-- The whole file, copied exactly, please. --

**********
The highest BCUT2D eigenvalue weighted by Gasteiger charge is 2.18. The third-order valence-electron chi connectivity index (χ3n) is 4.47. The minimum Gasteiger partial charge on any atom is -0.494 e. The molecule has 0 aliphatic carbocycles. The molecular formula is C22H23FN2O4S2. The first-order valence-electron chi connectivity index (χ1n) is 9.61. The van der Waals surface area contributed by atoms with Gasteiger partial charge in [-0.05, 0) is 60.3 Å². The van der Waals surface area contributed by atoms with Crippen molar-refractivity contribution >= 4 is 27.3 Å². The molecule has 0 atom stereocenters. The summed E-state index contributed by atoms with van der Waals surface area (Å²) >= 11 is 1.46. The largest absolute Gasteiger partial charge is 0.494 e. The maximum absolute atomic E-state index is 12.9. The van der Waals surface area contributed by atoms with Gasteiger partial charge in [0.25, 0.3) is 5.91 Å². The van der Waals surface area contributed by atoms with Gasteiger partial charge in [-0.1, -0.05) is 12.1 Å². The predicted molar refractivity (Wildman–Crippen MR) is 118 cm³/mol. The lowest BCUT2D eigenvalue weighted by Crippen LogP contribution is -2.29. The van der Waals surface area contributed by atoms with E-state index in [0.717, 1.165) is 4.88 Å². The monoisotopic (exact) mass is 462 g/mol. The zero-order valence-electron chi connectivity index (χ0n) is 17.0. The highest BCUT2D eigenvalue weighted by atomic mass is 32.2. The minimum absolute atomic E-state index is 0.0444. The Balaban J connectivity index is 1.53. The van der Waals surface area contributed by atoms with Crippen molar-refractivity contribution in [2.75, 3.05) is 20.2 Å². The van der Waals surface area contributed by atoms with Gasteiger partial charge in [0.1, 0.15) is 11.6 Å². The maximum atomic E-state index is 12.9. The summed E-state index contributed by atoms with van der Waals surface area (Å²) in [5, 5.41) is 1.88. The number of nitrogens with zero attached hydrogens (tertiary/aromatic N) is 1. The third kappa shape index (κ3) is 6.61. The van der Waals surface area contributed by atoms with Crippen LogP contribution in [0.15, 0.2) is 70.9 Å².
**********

The highest BCUT2D eigenvalue weighted by Gasteiger charge is 2.18. The third-order valence-electron chi connectivity index (χ3n) is 4.47. The minimum Gasteiger partial charge on any atom is -0.494 e. The molecule has 0 aliphatic carbocycles. The molecular formula is C22H23FN2O4S2. The first-order valence-electron chi connectivity index (χ1n) is 9.61. The van der Waals surface area contributed by atoms with Gasteiger partial charge in [-0.05, 0) is 60.3 Å². The van der Waals surface area contributed by atoms with Crippen molar-refractivity contribution >= 4 is 27.3 Å². The molecule has 0 atom stereocenters. The summed E-state index contributed by atoms with van der Waals surface area (Å²) >= 11 is 1.46. The largest absolute Gasteiger partial charge is 0.494 e. The maximum absolute atomic E-state index is 12.9. The van der Waals surface area contributed by atoms with Gasteiger partial charge in [0.25, 0.3) is 5.91 Å². The van der Waals surface area contributed by atoms with Gasteiger partial charge in [-0.1, -0.05) is 12.1 Å². The predicted molar refractivity (Wildman–Crippen MR) is 118 cm³/mol. The lowest BCUT2D eigenvalue weighted by Crippen LogP contribution is -2.29. The van der Waals surface area contributed by atoms with E-state index in [0.717, 1.165) is 4.88 Å². The monoisotopic (exact) mass is 462 g/mol. The zero-order valence-electron chi connectivity index (χ0n) is 17.0. The highest BCUT2D eigenvalue weighted by atomic mass is 32.2. The minimum absolute atomic E-state index is 0.0444. The Balaban J connectivity index is 1.53. The van der Waals surface area contributed by atoms with Crippen molar-refractivity contribution in [2.75, 3.05) is 20.2 Å². The van der Waals surface area contributed by atoms with Gasteiger partial charge in [0.1, 0.15) is 11.6 Å². The maximum atomic E-state index is 12.9. The summed E-state index contributed by atoms with van der Waals surface area (Å²) in [5, 5.41) is 1.88. The number of nitrogens with zero attached hydrogens (tertiary/aromatic N) is 1. The third kappa shape index (κ3) is 6.61. The van der Waals surface area contributed by atoms with Crippen LogP contribution in [0.15, 0.2) is 70.9 Å².